Spring training is just around the corner, with pitchers and catchers reporting in a matter of weeks. The lull in major league action did not stop it from being busy in the world of baseball history. Keep reading for this week’s notes.
-January 19th marked the fifth year anniversary of the death of legendary St. Louis Cardinals outfielder Stan Musial. One of the best hitters of all time (career .331 batting average), he left many people with a lot of great memories. Some of them are shared in this piece recently published by the St. Louis Post-Dispatch.
-Bill James has tackled the problem of comparing players from different eras. It’s extremely tempting to put two players side by side and analyze how similar or dissimilar they are, no matter if they were playing at the same time. There are so many variables that must be considered when making such comparisons that it literally boggles the mind. With the Baseball Hall of Fame creating annual debate about the worthiness (or not) of a multitude of candidates, this conversation of James is a prudent one to consider.
-Right-handed pitcher Brad Radke forged an impressive 12-year career with the Minnesota Twins, going 148-139 with a 4.22 ERA between 1995 and 2006. Now retired, one of his primary jobs is that of a father. While his son Ryan may be a chip off the old block in many ways, his enthusiasm for baseball is not one of them—as outlined by this Tampa Bay Times article that details the high schooler’s contrary love for basketball.
-Joe Amalfitano has seen many things during a lengthy career in baseball that included 13 years as a player. While he put up modest stats is not well known outside of insider baseball circles, he has been around some of the most remarkable happenings the sport has experienced. This 2015 article by Chris Haft details some of his most memorable recollections.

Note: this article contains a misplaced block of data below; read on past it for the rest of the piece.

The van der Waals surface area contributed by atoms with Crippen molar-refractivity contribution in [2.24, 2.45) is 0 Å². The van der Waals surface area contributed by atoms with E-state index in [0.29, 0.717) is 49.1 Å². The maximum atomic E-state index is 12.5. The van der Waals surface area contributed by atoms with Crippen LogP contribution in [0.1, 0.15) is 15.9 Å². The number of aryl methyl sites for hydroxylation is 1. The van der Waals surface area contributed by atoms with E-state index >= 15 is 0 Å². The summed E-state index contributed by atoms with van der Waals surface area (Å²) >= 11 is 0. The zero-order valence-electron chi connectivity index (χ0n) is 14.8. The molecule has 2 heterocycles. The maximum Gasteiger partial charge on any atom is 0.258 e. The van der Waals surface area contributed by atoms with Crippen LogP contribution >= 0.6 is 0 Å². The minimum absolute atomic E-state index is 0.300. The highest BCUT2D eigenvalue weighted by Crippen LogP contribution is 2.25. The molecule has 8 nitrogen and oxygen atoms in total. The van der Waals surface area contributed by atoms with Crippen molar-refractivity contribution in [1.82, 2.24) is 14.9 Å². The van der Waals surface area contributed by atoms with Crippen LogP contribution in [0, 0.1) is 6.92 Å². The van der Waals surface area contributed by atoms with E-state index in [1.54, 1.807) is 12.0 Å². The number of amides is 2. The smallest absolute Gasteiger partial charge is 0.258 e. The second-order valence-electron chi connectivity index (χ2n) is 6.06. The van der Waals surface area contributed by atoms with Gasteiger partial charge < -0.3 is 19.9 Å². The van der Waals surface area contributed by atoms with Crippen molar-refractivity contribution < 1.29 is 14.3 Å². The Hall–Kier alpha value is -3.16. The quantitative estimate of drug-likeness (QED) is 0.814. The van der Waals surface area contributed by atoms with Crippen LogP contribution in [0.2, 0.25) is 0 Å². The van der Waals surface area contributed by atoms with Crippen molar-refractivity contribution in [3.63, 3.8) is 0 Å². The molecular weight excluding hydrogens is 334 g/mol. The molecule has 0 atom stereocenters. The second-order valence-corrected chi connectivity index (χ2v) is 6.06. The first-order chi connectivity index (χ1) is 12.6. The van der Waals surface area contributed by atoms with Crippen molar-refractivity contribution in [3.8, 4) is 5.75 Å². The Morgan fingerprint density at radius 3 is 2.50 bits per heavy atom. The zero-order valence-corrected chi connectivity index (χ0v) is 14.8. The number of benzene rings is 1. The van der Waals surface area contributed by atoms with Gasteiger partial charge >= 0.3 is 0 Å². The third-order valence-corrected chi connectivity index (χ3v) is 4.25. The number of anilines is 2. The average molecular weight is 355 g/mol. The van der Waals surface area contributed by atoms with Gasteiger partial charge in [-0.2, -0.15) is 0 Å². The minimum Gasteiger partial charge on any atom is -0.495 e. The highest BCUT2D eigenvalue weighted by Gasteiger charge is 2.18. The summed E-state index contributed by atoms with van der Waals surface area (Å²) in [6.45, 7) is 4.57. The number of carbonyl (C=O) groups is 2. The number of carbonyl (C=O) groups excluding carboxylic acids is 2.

-The past couple of years the World Series have concluded in dramatic fashion in the seventh and final game of the season-ending playoff. Fewer things dredge up excitement in a baseball fan than the mere mention of a “Game 7.” MLB.com has compiled a comprehensive list of all the Game 7s that the World Series has seen since the Fall Classic began in 1903.
-Infielder Buck Weaver was into nearly a decade-long Major League career before being banished for life for his role as one of the eight Chicago Black Sox, accused of throwing the 1919 World Series. Although he was not convicted in a court of law and maintained his innocence until the day her died, he has never been granted a reprieve. This site spotlights his life with some amazing photos and informational tidbits that will be sure to fascinate.
-Is former Boston Red Sox pitcher Daisuke Matsuzaka going to make a comeback? It sure seems like he is going to do his best to try. Last appearing in the major leagues in 2014 for the New York Mets, the right-hander, now 37, is hoping to revive his career with the Chunichi Dragons of the Japanese Pacific League after batting shoulder injuries for the past several years. He has a tryout scheduled with them for later this month, and it will be interesting to see if he has anything left in the tank.
-January 18th marked the 45th anniversary of the Red Sox signing Orlando Cepeda as a free agent—the first player to be signed as exclusively to play designated hitter. The pact, which called for a salary of $85,000, proved to be a good one for Boston, as the 35-year-old appeared in 142 games, hitting .289 with 20 home runs and 86 RBIs, and helped the team to a second-place finish in the American League East.
-There aren’t a lot of people who don’t enjoy a good helping of nachos. This article details the history of the delicious dish, including how it first made an appearance in baseball stadiums with the 1976 Texas Rangers.
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